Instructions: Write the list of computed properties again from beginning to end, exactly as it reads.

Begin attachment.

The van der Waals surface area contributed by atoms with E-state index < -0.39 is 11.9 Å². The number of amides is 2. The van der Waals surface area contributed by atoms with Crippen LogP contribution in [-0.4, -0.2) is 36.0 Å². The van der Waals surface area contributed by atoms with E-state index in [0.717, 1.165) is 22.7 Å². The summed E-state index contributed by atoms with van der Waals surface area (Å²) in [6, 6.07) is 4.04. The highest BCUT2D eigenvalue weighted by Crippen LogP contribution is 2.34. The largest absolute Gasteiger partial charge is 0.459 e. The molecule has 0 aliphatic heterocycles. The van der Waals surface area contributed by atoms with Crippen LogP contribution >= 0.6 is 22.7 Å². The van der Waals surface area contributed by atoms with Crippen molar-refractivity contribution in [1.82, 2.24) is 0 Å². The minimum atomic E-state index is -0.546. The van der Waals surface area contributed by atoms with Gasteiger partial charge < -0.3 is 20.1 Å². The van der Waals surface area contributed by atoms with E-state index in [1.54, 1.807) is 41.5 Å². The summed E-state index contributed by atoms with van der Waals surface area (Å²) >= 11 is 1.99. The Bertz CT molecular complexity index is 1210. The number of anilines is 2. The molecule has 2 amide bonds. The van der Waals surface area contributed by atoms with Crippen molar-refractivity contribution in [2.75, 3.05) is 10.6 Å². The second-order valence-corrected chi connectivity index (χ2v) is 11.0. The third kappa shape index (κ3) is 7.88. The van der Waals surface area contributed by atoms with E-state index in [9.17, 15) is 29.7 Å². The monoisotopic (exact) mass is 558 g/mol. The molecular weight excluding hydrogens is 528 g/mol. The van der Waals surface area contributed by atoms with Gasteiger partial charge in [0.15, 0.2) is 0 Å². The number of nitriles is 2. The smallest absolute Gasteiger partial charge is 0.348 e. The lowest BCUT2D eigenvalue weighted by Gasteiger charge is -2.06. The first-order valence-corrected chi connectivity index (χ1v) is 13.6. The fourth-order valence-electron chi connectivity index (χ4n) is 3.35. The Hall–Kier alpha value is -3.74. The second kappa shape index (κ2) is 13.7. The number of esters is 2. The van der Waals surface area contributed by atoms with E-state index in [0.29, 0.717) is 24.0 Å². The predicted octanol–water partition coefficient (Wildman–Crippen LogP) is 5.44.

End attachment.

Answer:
The van der Waals surface area contributed by atoms with E-state index < -0.39 is 11.9 Å². The number of amides is 2. The van der Waals surface area contributed by atoms with Crippen LogP contribution in [-0.4, -0.2) is 36.0 Å². The van der Waals surface area contributed by atoms with E-state index in [0.717, 1.165) is 22.7 Å². The summed E-state index contributed by atoms with van der Waals surface area (Å²) in [6, 6.07) is 4.04. The highest BCUT2D eigenvalue weighted by Crippen LogP contribution is 2.34. The largest absolute Gasteiger partial charge is 0.459 e. The molecule has 0 aliphatic heterocycles. The van der Waals surface area contributed by atoms with Crippen LogP contribution >= 0.6 is 22.7 Å². The van der Waals surface area contributed by atoms with Crippen molar-refractivity contribution in [1.82, 2.24) is 0 Å². The minimum atomic E-state index is -0.546. The van der Waals surface area contributed by atoms with Gasteiger partial charge < -0.3 is 20.1 Å². The van der Waals surface area contributed by atoms with E-state index in [1.54, 1.807) is 41.5 Å². The summed E-state index contributed by atoms with van der Waals surface area (Å²) >= 11 is 1.99. The Bertz CT molecular complexity index is 1210. The number of anilines is 2. The molecule has 2 amide bonds. The van der Waals surface area contributed by atoms with Crippen molar-refractivity contribution in [2.75, 3.05) is 10.6 Å². The second-order valence-corrected chi connectivity index (χ2v) is 11.0. The third kappa shape index (κ3) is 7.88. The van der Waals surface area contributed by atoms with E-state index in [9.17, 15) is 29.7 Å². The monoisotopic (exact) mass is 558 g/mol. The molecular weight excluding hydrogens is 528 g/mol. The van der Waals surface area contributed by atoms with Gasteiger partial charge in [0.15, 0.2) is 0 Å². The number of nitriles is 2. The smallest absolute Gasteiger partial charge is 0.348 e. The lowest BCUT2D eigenvalue weighted by Gasteiger charge is -2.06. The first-order valence-corrected chi connectivity index (χ1v) is 13.6. The fourth-order valence-electron chi connectivity index (χ4n) is 3.35. The Hall–Kier alpha value is -3.74. The second kappa shape index (κ2) is 13.7. The number of esters is 2. The van der Waals surface area contributed by atoms with E-state index in [0.29, 0.717) is 24.0 Å². The predicted octanol–water partition coefficient (Wildman–Crippen LogP) is 5.44.